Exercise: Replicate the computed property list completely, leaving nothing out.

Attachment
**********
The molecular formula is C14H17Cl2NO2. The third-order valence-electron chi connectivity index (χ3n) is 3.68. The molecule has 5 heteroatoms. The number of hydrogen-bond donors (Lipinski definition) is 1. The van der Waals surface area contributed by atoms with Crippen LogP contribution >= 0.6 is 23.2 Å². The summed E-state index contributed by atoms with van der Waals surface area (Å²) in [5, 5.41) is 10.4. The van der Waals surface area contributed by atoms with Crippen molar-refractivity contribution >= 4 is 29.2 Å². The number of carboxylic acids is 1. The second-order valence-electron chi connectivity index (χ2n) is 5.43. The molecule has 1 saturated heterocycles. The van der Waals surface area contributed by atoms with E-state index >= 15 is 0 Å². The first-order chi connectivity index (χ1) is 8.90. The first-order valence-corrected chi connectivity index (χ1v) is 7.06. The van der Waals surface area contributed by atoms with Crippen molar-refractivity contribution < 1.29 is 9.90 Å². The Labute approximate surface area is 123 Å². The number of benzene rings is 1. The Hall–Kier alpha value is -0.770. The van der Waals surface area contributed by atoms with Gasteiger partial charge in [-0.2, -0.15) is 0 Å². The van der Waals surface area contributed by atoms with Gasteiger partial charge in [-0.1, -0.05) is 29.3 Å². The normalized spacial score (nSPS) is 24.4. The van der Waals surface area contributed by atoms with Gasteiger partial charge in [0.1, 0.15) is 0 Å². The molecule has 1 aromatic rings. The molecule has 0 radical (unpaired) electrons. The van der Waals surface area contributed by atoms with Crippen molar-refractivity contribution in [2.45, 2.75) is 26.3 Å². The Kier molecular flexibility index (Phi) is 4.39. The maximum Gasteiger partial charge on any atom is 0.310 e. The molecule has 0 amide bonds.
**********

The molecular formula is C14H17Cl2NO2. The third-order valence-electron chi connectivity index (χ3n) is 3.68. The molecule has 5 heteroatoms. The number of hydrogen-bond donors (Lipinski definition) is 1. The van der Waals surface area contributed by atoms with Crippen LogP contribution >= 0.6 is 23.2 Å². The summed E-state index contributed by atoms with van der Waals surface area (Å²) in [5, 5.41) is 10.4. The van der Waals surface area contributed by atoms with Crippen molar-refractivity contribution >= 4 is 29.2 Å². The number of carboxylic acids is 1. The second-order valence-electron chi connectivity index (χ2n) is 5.43. The molecule has 1 saturated heterocycles. The van der Waals surface area contributed by atoms with E-state index >= 15 is 0 Å². The first-order chi connectivity index (χ1) is 8.90. The first-order valence-corrected chi connectivity index (χ1v) is 7.06. The van der Waals surface area contributed by atoms with Crippen molar-refractivity contribution < 1.29 is 9.90 Å². The Labute approximate surface area is 123 Å². The number of benzene rings is 1. The Hall–Kier alpha value is -0.770. The van der Waals surface area contributed by atoms with Gasteiger partial charge in [-0.2, -0.15) is 0 Å². The van der Waals surface area contributed by atoms with Gasteiger partial charge in [-0.1, -0.05) is 29.3 Å². The normalized spacial score (nSPS) is 24.4. The van der Waals surface area contributed by atoms with Gasteiger partial charge in [0.1, 0.15) is 0 Å². The molecule has 1 aromatic rings. The molecule has 0 radical (unpaired) electrons. The van der Waals surface area contributed by atoms with Crippen molar-refractivity contribution in [2.45, 2.75) is 26.3 Å². The Kier molecular flexibility index (Phi) is 4.39. The maximum Gasteiger partial charge on any atom is 0.310 e. The molecule has 0 amide bonds.